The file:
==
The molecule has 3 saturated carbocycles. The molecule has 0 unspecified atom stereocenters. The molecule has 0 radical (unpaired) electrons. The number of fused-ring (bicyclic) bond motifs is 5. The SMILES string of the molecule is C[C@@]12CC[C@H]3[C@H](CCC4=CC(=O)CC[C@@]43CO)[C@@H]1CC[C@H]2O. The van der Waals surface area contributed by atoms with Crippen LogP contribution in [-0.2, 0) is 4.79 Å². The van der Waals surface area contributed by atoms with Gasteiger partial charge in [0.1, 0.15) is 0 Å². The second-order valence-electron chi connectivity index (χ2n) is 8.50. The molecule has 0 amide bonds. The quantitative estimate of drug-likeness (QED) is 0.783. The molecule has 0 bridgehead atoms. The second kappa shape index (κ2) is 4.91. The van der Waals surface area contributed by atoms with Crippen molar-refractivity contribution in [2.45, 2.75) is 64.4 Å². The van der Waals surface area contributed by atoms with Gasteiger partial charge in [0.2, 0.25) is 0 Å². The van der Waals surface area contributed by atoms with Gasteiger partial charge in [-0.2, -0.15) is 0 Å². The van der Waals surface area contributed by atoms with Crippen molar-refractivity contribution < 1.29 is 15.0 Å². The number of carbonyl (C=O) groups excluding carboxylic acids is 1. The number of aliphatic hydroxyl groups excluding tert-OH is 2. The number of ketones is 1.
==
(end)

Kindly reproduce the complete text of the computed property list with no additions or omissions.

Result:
The molecule has 3 saturated carbocycles. The molecule has 0 unspecified atom stereocenters. The molecule has 0 radical (unpaired) electrons. The number of fused-ring (bicyclic) bond motifs is 5. The SMILES string of the molecule is C[C@@]12CC[C@H]3[C@H](CCC4=CC(=O)CC[C@@]43CO)[C@@H]1CC[C@H]2O. The van der Waals surface area contributed by atoms with Crippen LogP contribution in [-0.2, 0) is 4.79 Å². The van der Waals surface area contributed by atoms with Gasteiger partial charge in [0.1, 0.15) is 0 Å². The second-order valence-electron chi connectivity index (χ2n) is 8.50. The molecule has 0 amide bonds. The quantitative estimate of drug-likeness (QED) is 0.783. The molecule has 0 bridgehead atoms. The second kappa shape index (κ2) is 4.91. The van der Waals surface area contributed by atoms with Crippen molar-refractivity contribution in [2.45, 2.75) is 64.4 Å². The van der Waals surface area contributed by atoms with Gasteiger partial charge in [0.2, 0.25) is 0 Å². The van der Waals surface area contributed by atoms with Gasteiger partial charge in [-0.2, -0.15) is 0 Å². The van der Waals surface area contributed by atoms with Crippen molar-refractivity contribution < 1.29 is 15.0 Å². The number of carbonyl (C=O) groups excluding carboxylic acids is 1. The number of aliphatic hydroxyl groups excluding tert-OH is 2. The number of ketones is 1.